January 14, 1985 12:00 PM

The wind is gusting over 50 miles an hour, slamming torrential rain against the crusty, glistening stone of the medieval castle. The night is lit by a blazing bank of lights—196 650-watt lamps—mounted in a giant steel frame that dangles from a cherry picker 100 yards from the Château des Cordes in Orcival in France’s Massif Central. This “Wendy Light” rig, one of only three known to exist, looms over the château as director Franc Roddam’s 1,100-amp moon. Until now the night had been gorgeously serene and clear, with a shiny sliver of real moon above, tiny in the starry heavens beyond the ferocious manufactured maelstrom. Roddam, in a long slicker and hat, yells “CUT.” Then, another take. Cameras roll: A giant propeller in a square steel cage again whips up the “rain,” which is shooting from three 20-foot-high tripods near the castle entrance.

The setting is pure Gothic, the pace grueling. Roddam (Quadrophenia, The Lords of Discipline) is ready for Take 2, Slate 215, of The Bride, a loose (and non-scare) retelling of the Frankenstein tale that blends Pygmalion, a hip feminist hook and a love story linking the two clones who were literally made for each other. At the dark, menacing core of the story is the complex character of Dr. Charles von Frankenstein, portrayed by rock star Sting, the brilliant bassist, lyricist, composer and tireless frontman of the Police. Sting, 33, is to storm out of the castle in a bulky black cloak, take his horse from a groom leading it from a stable, mount and ride out of frame. One problem: The horse still expects it to be a sweet late summer evening. Instead the animal is yanked into an instant Hollywood hurricane. The deafening roar, the cold rain and wind spook the horse every time. Wild-eyed, the animal balks, turns, stomps, can’t imagine what’s going on with this weather. The groom (actually an actor) tugs, Sting grabs on, tries to find the swinging stirrup with his black boot. He’s got to get it right away or the take fails. Three tries and it isn’t quite there. It’s 4 a.m., the temperature and teabag supply are both sinking and everyone is beat. Sting hangs in remarkably well. Roddam, 38, a former BBC documentarian, exudes baffling cool and low-key authority for a location general charged with maintaining his army’s morale and order. He clearly has plenty of confidence in his male lead, whom he discovered and used in a memorable cameo in Quadrophenia five years ago. “Today Orcival,” Roddam mumbles. “Tomorrow the world.”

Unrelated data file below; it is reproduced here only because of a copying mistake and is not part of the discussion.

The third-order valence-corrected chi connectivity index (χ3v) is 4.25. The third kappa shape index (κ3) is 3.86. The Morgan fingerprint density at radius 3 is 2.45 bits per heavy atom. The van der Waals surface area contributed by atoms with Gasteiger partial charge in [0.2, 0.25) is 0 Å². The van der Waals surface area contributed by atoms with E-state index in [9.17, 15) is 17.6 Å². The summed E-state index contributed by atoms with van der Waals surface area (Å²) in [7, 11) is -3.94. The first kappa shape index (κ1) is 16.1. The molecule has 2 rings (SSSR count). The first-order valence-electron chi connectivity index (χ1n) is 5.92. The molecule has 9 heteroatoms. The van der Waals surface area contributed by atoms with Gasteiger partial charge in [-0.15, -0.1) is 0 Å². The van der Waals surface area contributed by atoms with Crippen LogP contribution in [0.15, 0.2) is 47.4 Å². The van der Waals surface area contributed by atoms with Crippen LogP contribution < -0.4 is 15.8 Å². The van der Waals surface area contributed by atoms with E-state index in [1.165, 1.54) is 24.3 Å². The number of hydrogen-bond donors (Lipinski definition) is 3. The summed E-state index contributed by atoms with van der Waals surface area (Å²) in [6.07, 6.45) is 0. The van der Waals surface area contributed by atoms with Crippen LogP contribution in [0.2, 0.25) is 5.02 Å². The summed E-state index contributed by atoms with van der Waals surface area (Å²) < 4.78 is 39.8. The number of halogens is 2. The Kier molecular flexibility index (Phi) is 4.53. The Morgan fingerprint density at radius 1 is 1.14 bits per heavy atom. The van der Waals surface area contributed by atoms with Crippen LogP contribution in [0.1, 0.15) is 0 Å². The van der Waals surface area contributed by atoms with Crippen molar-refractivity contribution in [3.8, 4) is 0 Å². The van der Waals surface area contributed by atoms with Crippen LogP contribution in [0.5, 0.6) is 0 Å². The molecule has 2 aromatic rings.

He knows the man born as Gordon Matthew Sumner, an ex-convent-schoolteacher from Newcastle, England, has been on an extraordinary career roll that should ensure box office intrigue when The Bride opens in June with its estimated $12 million price tag. Before that there was the Police’s Synchronicity LP (with the hit Every Breath You Take), a world tour, a home-video concert and Sting’s acting breakthrough in a megabuck production, the $42 million sci-fi epic, Dune. In that film Sting plays the sinister Feyd. When Bride wrapped Sting immediately shot Plenty with Meryl Streep; he also will portray Machiavelli for the BBC. Sting has begun writing material for his first solo LP (he will not score The Bride music), while Police work is on hold—the three-man group has no plans to work together again until 1986. Without doubt, Sting’s leap into serious filmmaking is the most ambitious ever by a rock idol. With Dune doing smash business and its star getting raves (“a stylish nasty,” said Newsweek), there is a whole new world of fans out there.

But it’s work, not glory, Sting must concentrate on now. Somehow he manages to control the black stallion, but man and beast are facing the wrong way. CUT. Next time Sting mounts the horse successfully but the animal bucks and the actor slides on the saddle. CUT. Another attempt. Sting’s foot finds the stirrup all right and he rides off—except the cloak catches a blast of wind and flops over his head, turning Sting into a headless horseman. CUT. This would seem to be an okay time for even the most seasoned actor to blow his cool. But Sting’s got a different Method. He throws back the cloak, slumps forward laughing, water dripping off his nose, hair soaked, white silk shirt pressed damp and transparent against his chest. Sting’s a man with an unusual appreciation—no, passion—for the darkly absurd. He smirks, pats the shiny-wet, shivering horse and whispers, “You know, I never wanted to be an actor anyway.”